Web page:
The devices we traditionally call switches work at Layer 2 of the OSI model and simply direct incoming frames to the appropriate exit port based on their destination MAC address. Content switches, however, also inspect the contents of the data packet all the way from Layer 4 right up to Layer 7 and can be configured to do all sorts of clever things depending on what they find.

An increasing number of vendors are offering these products. Cisco’s CSM (Content Switching Module) and ACE (Application Control Engine) module will slot into its 6500 Series switches and 7600 Series routers and Cisco provides standalone appliances such as the ACE 4710. F5 Networks is another major contender with its BigIP LTM (Local Traffic Manager) and GTM (Global Traffic Manager) range of appliances.

In functional terms what you get here is a dedicated computer running a real OS (the BigIP LTMs run a variant of Linux) with added hardware to handle the packet manipulation and switching aspects. The content switching application, running on top of the OS and interacting with the hardware, provides both in-depth control and powerful traffic processing facilities.

So what can these devices do? We’ll consider that by looking at an example. Suppose you have a number of end-user PCs out on the internet that need to access an application running on a server farm in a data centre:

Obviously you have a few things to do here. Firstly you need to somehow provide a single ‘target’ IP address for those users to aim at, as opposed to publishing all the addresses of all the individual servers. Secondly you need some method of routing all those incoming sessions through to your server farm and sharing them evenly across your servers while still providing isolation between your internal network and the outside world. And, thirdly, you need it to be resilient so it doesn’t fall over the moment one of your servers goes off-line or something changes. A content switch can do all of this for you and much more:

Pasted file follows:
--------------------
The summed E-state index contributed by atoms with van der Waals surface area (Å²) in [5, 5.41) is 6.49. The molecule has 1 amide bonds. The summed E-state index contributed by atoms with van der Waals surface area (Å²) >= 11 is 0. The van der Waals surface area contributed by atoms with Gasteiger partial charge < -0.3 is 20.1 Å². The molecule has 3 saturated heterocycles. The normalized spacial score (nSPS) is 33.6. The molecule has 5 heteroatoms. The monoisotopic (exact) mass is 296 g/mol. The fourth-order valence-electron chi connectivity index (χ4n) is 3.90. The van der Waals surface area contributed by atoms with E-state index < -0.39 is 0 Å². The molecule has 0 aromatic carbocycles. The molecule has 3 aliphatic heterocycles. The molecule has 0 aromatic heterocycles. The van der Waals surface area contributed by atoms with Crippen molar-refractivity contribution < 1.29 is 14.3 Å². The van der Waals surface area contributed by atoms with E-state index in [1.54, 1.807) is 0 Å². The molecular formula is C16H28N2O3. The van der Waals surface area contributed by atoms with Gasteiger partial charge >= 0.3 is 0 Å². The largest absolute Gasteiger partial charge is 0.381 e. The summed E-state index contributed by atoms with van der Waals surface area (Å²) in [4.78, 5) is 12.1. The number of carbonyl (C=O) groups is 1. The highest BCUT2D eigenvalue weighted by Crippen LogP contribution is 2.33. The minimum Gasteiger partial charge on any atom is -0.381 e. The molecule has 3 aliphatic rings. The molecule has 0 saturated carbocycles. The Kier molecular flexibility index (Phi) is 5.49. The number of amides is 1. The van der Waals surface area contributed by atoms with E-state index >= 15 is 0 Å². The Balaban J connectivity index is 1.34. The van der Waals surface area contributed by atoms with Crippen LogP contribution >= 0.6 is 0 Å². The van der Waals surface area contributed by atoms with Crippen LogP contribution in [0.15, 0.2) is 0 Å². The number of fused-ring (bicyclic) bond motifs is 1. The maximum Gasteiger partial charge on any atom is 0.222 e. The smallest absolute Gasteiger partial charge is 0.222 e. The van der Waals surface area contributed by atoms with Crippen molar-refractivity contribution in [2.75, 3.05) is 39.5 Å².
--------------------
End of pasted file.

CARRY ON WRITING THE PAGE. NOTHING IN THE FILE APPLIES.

Let’s look at each of these aspects in more detail.

Virtual Servers

This is one of the most basic things you can do with these devices. On your content switch you can define a virtual server which the switch will then ‘offer’ to the outside world. This is more, though, than just a virtual IP address. you can specify the ports served, the protocols accepted, the source(s) allowed and a whole heap of other parameters. And because it’s your content switch the users are accessing now, you can take all this overhead away from your back-end servers and leave them to do what they do best. serve up data.

For example, if this is a secure connection, why make each server labour with the complexities of certificate management and SSL session decryption? Let the content switch handle the SSL termination and manage the client and server certificates for you. This reduces the server load, the application complexity and your administration overhead. Do you need users to authenticate to gain access to the application? Again, do it at the virtual server within the content switch and everything becomes much easier. Timeouts, session limits and all sorts of other things can be defined and controlled at this level too.

Load Balancing

Once our users have successfully accessed the virtual server, what then? Typically you would define a resource pool (of servers) on your content switch and then define the members (individual servers) within it. Here you can address issues such as how you want the pool to share the work across the member servers (round robin or quietest first), and what should happen if things go wrong.

This second point is important – you might need two servers as a minimum sharing the load to provide a good enough service to your users, but what happens if there’s only one? And what happens if a server goes down while your service is running? You can take care of all this inside the content switch within the configuration of your pool. For example, you could say that if there is fewer than two servers up then the device should stop offering the virtual service to new clients until the situation improves. And you can set up monitors (Cisco calls them probes) so that the switch will check for application availability (again, not just simple pings) across its pool members and adjust itself accordingly. And all this will happen automatically while you sit back and sip your coffee.